Etiquette: Rediscovering an Art Form

The most simple definition of etiquette: being kind
BY Andrew Thomas TIMEJanuary 8, 2019 PRINT

NEW YORK—Proper etiquette may seem like an antiquated concept of the past, but it’s alive and well today. Moreover, etiquette can vary from country to country, and it may be easy to accidentally break a couple of rules. Depending on where you are, it can be immensely useful to know what these social norms are.

Myka Meier is the founder of Beaumont Etiquette, a school that offers classes on proper business, dining, social, and service staff etiquette. Meier spoke with The Epoch Times on the meaning of etiquette, its importance today, and the differences between American, British, and Continental European etiquette.

As an American working in London, Meier was initially practicing American etiquette. Without realizing it, she would behave in certain ways that may have raised some British eyebrows. She wanted to show respect to her friends and colleagues by learning proper etiquette and attended several etiquette schools in the United Kingdom.

She also had the opportunity to train under a former member of The Royal Household of Her Majesty the Queen. She started teaching all of her friends, and before she knew it American expatriates were contacting her. Meier began teaching her own private lessons for fun and realized she could possibly make her own business out of it. And so, Beaumont Etiquette was born.

Myka Meier headshot
Myka Meier. (Courtesy of Beaumont Etiquette)

What Is Etiquette?

The most simple definition of etiquette, according to Meier, is being kind, considerate, and respectful to everyone. Without it, we don’t have rules about how to conduct ourselves in a variety of situations and how to treat other people. Furthermore, it’s a concept that applies to people of all socioeconomic statuses, not just the wealthy and privileged. It is for these reasons that etiquette is crucial even today.

“As society evolves and business evolves, etiquette evolves, and so using the etiquette that we were taught 50 years ago certainly is no longer relevant, the majority of it, I would say a large majority of it, now,” Meier said.

As social norms have evolved over time, so has etiquette. For instance, before the Internet, email etiquette did not exist. Gender etiquette, particularly in business, has also changed dramatically as attitudes toward women in the workplace have evolved.

American, British, and European culture feature similarities and differences, and as a result, proper etiquette varies between each. There are so many intricacies in the different types of etiquette, but there are some facets that do stand out. Dining is an arena where proper etiquette varies between the American, British, and European varieties. The way one holds and rests their silverware is very different across these three different cultures. Also, the way one signals to a server that they are finished with a meal varies greatly.

Faux Pas

Common mistakes in American, British, and European etiquette occur in the arenas of gift giving, business, greetings, how to sit, and how to hold silverware. According to Meier, the area where people make the most mistakes is in dining. For instance, as an American, you might not know how to use proper cutlery in London.

Another area of proper etiquette that is fungible across cultures is greetings, which exist in the social etiquette space. For instance, in the United States one might say “Hi” to greet someone, but in the United Kingdom one should say “How do you do.”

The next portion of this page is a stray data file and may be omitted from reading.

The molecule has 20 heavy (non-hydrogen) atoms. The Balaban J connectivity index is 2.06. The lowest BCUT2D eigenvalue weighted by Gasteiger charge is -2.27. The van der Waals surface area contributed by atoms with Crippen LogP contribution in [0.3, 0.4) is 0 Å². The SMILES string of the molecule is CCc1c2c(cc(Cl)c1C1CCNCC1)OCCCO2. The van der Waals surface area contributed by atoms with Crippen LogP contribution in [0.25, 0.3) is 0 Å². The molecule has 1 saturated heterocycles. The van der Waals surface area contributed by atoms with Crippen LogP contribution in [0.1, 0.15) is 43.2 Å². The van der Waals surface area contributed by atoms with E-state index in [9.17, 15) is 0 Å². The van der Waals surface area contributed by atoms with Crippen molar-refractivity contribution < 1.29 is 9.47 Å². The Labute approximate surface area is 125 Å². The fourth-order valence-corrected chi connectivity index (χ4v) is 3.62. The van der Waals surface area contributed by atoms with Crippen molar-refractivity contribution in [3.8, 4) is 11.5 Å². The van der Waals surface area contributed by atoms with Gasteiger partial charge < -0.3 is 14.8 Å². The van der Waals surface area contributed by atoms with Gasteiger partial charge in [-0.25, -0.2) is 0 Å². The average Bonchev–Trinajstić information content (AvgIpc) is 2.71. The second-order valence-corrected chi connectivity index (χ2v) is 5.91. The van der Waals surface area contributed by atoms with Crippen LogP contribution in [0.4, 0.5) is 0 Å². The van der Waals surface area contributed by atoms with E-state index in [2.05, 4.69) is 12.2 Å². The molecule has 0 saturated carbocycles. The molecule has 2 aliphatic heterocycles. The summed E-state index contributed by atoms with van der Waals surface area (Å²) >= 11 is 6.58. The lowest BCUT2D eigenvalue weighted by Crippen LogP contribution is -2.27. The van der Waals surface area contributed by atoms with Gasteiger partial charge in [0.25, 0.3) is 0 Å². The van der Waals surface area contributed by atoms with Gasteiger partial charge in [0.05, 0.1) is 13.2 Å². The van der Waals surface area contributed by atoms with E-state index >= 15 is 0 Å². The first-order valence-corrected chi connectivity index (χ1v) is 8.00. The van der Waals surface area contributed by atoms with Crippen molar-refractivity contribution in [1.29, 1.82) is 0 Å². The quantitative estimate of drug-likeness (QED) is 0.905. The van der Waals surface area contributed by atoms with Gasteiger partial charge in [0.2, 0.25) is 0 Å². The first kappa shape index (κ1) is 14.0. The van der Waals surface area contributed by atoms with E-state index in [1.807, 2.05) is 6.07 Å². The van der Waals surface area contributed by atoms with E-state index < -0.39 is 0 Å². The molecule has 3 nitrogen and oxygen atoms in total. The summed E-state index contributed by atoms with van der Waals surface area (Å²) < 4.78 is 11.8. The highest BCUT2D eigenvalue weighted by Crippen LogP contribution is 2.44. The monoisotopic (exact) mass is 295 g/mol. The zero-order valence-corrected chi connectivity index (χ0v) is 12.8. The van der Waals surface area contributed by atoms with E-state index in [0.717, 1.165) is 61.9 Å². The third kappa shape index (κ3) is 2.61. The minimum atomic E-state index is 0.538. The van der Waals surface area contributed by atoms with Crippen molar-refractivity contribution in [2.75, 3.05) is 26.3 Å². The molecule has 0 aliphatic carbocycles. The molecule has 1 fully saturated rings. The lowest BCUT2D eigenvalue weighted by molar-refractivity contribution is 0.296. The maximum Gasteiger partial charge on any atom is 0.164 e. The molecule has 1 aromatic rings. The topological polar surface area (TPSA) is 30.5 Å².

Meier walks down stairs
Myka Meier. (Courtesy of Beaumont Etiquette)

When it comes to social graces, a common faux pas for Americans is to arrive early to a dinner or cocktail party in the United Kingdom or Europe. Instead, one should show up 10 to 15 minutes late. Another social grace Americans are accustomed to is bringing a bottle of wine to a dinner party, but in the United Kingdom and Europe, it’s considered rude because one is suggesting the host does not have wine to their liking.

Not only is etiquette about being kind and respectful towards others, but it can also greatly improve a person’s daily life. People also notice changes in themselves and their lives after learning proper etiquette.

“Etiquette can improve a person’s quality of life because once you learn simple techniques to communicate, they make you instantly more approachable, whether it be social or in business, they make you instantly more confident, and they make you instantly more overall polished in every sense of the word,” Meier explained.


Etiquette is frankly about kindness. One can display the fanciest China or silver in the world to show respect to dinner guests, but if they’re rude to other people or don’t know how to greet people, that person has a lot to work to do on their etiquette.

The relationship between kindness and etiquette is particularly important when it comes to children. According to Meier, children should be learning proper etiquette by the time they’re able to sit at the dining table. For example, they learn early on to address adults as Mr. Ms. or Mrs., which teaches them the importance of respect. The earlier children start to learn, the more second nature proper etiquette become to them.

“My favorite quote on earth is ‘Throw kindness like confetti,’ and imagine if we all just did something really kind for somebody else,” Meier said. “It’s an interesting position I’m in because a lot of people think that having class has to do with money, and you can have all the money in the world and have no class.”

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